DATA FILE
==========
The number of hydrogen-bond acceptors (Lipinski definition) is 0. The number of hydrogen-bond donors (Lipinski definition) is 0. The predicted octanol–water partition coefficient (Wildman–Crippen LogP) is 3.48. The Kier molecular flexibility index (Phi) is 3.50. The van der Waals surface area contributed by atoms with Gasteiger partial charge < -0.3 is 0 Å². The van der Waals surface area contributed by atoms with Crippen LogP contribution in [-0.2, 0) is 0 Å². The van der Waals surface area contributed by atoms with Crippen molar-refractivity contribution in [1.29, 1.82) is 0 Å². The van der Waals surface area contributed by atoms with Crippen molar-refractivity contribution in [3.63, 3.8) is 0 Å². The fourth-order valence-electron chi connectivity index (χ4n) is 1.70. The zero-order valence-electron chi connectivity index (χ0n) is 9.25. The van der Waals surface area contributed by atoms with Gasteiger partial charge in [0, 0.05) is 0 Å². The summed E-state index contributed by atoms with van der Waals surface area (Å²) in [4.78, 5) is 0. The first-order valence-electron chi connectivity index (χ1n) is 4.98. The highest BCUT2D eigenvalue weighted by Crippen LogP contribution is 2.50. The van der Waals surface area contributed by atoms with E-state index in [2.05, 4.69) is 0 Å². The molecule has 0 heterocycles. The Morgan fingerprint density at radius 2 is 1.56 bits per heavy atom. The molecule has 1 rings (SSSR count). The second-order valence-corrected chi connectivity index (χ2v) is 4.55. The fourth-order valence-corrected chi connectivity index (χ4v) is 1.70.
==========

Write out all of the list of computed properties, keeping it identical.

The number of hydrogen-bond acceptors (Lipinski definition) is 0. The number of hydrogen-bond donors (Lipinski definition) is 0. The predicted octanol–water partition coefficient (Wildman–Crippen LogP) is 3.48. The Kier molecular flexibility index (Phi) is 3.50. The van der Waals surface area contributed by atoms with Gasteiger partial charge < -0.3 is 0 Å². The van der Waals surface area contributed by atoms with Crippen LogP contribution in [-0.2, 0) is 0 Å². The van der Waals surface area contributed by atoms with Crippen molar-refractivity contribution in [1.29, 1.82) is 0 Å². The van der Waals surface area contributed by atoms with Crippen molar-refractivity contribution in [3.63, 3.8) is 0 Å². The fourth-order valence-electron chi connectivity index (χ4n) is 1.70. The zero-order valence-electron chi connectivity index (χ0n) is 9.25. The van der Waals surface area contributed by atoms with Gasteiger partial charge in [0, 0.05) is 0 Å². The summed E-state index contributed by atoms with van der Waals surface area (Å²) in [4.78, 5) is 0. The first-order valence-electron chi connectivity index (χ1n) is 4.98. The highest BCUT2D eigenvalue weighted by Crippen LogP contribution is 2.50. The van der Waals surface area contributed by atoms with E-state index in [2.05, 4.69) is 0 Å². The molecule has 0 heterocycles. The Morgan fingerprint density at radius 2 is 1.56 bits per heavy atom. The molecule has 1 rings (SSSR count). The second-order valence-corrected chi connectivity index (χ2v) is 4.55. The fourth-order valence-corrected chi connectivity index (χ4v) is 1.70.